DHILLON v HUNDAL, 2020 ABQB 522
7.3: Summary Judgment (Application and decision)
The Respondents signed an offer to purchase a share in a franchise (the “Offer to Purchase”) and made several installment payments towards the franchise interest. The Respondents consulted the Applicant lawyer. The Applicant informed the Respondents that the Offer to Purchase had been done improperly and that the Respondents’ money was at risk.
The Applicant attempted to rectify the problems with the Offer to Purchase on the Respondents’ behalf but was unsuccessful. The franchisor rejected the Respondents’ application to purchase the franchise. The Respondents sued the Applicant in negligence for allegedly providing a warranty to the franchise transaction.
The Applicant applied for Summary Dismissal of the claim against him per Rule 7.3. Neilson J. noted that Rule 7.3 allows a party to apply for Summary Judgment where there is no merit to a claim part of it. The Court reviewed the approach of the Supreme Court of Canada in Hryniak v Mauldin, 2014 SCC 7.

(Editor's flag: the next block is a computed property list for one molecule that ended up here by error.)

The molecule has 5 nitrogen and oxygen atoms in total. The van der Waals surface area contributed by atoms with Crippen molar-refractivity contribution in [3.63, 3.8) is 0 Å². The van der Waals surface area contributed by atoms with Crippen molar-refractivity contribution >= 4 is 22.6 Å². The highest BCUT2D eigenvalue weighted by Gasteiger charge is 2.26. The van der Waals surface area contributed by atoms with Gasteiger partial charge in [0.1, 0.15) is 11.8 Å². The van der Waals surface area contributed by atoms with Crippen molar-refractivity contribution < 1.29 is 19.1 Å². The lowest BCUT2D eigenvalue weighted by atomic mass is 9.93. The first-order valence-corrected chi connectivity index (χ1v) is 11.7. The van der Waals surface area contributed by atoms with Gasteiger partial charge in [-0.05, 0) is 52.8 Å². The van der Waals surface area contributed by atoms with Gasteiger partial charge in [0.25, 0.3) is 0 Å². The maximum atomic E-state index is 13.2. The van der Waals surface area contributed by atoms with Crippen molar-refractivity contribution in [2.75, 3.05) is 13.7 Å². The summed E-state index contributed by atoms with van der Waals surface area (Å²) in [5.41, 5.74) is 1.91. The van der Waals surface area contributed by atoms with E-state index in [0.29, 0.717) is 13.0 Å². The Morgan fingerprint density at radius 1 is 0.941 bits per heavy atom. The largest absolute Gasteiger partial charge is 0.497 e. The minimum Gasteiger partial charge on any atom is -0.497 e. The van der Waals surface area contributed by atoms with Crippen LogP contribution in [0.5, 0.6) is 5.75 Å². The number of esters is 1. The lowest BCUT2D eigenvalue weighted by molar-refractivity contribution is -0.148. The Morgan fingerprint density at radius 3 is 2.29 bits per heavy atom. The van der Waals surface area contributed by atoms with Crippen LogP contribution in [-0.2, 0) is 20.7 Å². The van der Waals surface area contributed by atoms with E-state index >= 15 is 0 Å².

The Respondents’ claim was based in negligence and required proof of a duty of care, breach of the standard of care, compensable damages, and causation. As the Respondents’ lawyer, the Applicant owed the Respondents a duty of care. However, the Court determined that the Applicant did not breach the standard of care. Justice Neilson found that several of the Respondents’ claims, like providing advice regarding the lack of security for money already paid, were outside the scope of the Applicant’s retainer.
Further, the Court determined that the Respondents failed to establish that the damages alleged were caused by the Applicant’s advice or lack thereof. The losses alleged by the Respondents concerned the installment payments the Respondents paid before consulting the Applicant. Neilson J. therefore granted the Application for Summary Dismissal of the claim.View CanLII Details